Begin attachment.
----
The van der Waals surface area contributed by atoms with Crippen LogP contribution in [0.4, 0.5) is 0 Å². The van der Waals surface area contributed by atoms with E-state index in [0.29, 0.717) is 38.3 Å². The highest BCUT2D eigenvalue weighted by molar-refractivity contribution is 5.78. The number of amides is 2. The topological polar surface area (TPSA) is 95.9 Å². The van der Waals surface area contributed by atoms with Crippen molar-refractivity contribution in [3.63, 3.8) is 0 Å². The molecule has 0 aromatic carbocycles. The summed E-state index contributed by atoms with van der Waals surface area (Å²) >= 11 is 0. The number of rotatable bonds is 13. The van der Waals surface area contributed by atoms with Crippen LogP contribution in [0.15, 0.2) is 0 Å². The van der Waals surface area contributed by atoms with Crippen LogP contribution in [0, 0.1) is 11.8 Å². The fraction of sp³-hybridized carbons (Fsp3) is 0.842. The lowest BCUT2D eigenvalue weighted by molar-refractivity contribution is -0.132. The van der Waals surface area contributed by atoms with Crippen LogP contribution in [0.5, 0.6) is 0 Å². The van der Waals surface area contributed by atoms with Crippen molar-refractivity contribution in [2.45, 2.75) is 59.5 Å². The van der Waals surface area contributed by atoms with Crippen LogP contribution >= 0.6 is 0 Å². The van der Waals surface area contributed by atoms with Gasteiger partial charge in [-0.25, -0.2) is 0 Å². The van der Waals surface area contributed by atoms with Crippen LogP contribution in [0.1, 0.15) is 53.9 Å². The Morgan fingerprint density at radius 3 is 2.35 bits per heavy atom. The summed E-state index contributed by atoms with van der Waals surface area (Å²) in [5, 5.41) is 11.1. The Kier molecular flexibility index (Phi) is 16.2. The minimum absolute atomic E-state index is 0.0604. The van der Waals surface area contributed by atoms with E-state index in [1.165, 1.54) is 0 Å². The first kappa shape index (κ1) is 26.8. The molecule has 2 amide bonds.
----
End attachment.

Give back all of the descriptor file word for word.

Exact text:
The van der Waals surface area contributed by atoms with Crippen LogP contribution in [0.4, 0.5) is 0 Å². The van der Waals surface area contributed by atoms with E-state index in [0.29, 0.717) is 38.3 Å². The highest BCUT2D eigenvalue weighted by molar-refractivity contribution is 5.78. The number of amides is 2. The topological polar surface area (TPSA) is 95.9 Å². The van der Waals surface area contributed by atoms with Crippen molar-refractivity contribution in [3.63, 3.8) is 0 Å². The molecule has 0 aromatic carbocycles. The summed E-state index contributed by atoms with van der Waals surface area (Å²) >= 11 is 0. The number of rotatable bonds is 13. The van der Waals surface area contributed by atoms with Crippen LogP contribution in [0.15, 0.2) is 0 Å². The van der Waals surface area contributed by atoms with Crippen LogP contribution in [0, 0.1) is 11.8 Å². The fraction of sp³-hybridized carbons (Fsp3) is 0.842. The lowest BCUT2D eigenvalue weighted by molar-refractivity contribution is -0.132. The van der Waals surface area contributed by atoms with Crippen LogP contribution in [0.5, 0.6) is 0 Å². The van der Waals surface area contributed by atoms with Crippen molar-refractivity contribution in [2.45, 2.75) is 59.5 Å². The van der Waals surface area contributed by atoms with Crippen LogP contribution >= 0.6 is 0 Å². The van der Waals surface area contributed by atoms with Gasteiger partial charge in [-0.25, -0.2) is 0 Å². The van der Waals surface area contributed by atoms with Crippen LogP contribution in [0.1, 0.15) is 53.9 Å². The Morgan fingerprint density at radius 3 is 2.35 bits per heavy atom. The summed E-state index contributed by atoms with van der Waals surface area (Å²) in [5, 5.41) is 11.1. The Kier molecular flexibility index (Phi) is 16.2. The minimum absolute atomic E-state index is 0.0604. The van der Waals surface area contributed by atoms with E-state index in [1.165, 1.54) is 0 Å². The first kappa shape index (κ1) is 26.8. The molecule has 2 amide bonds.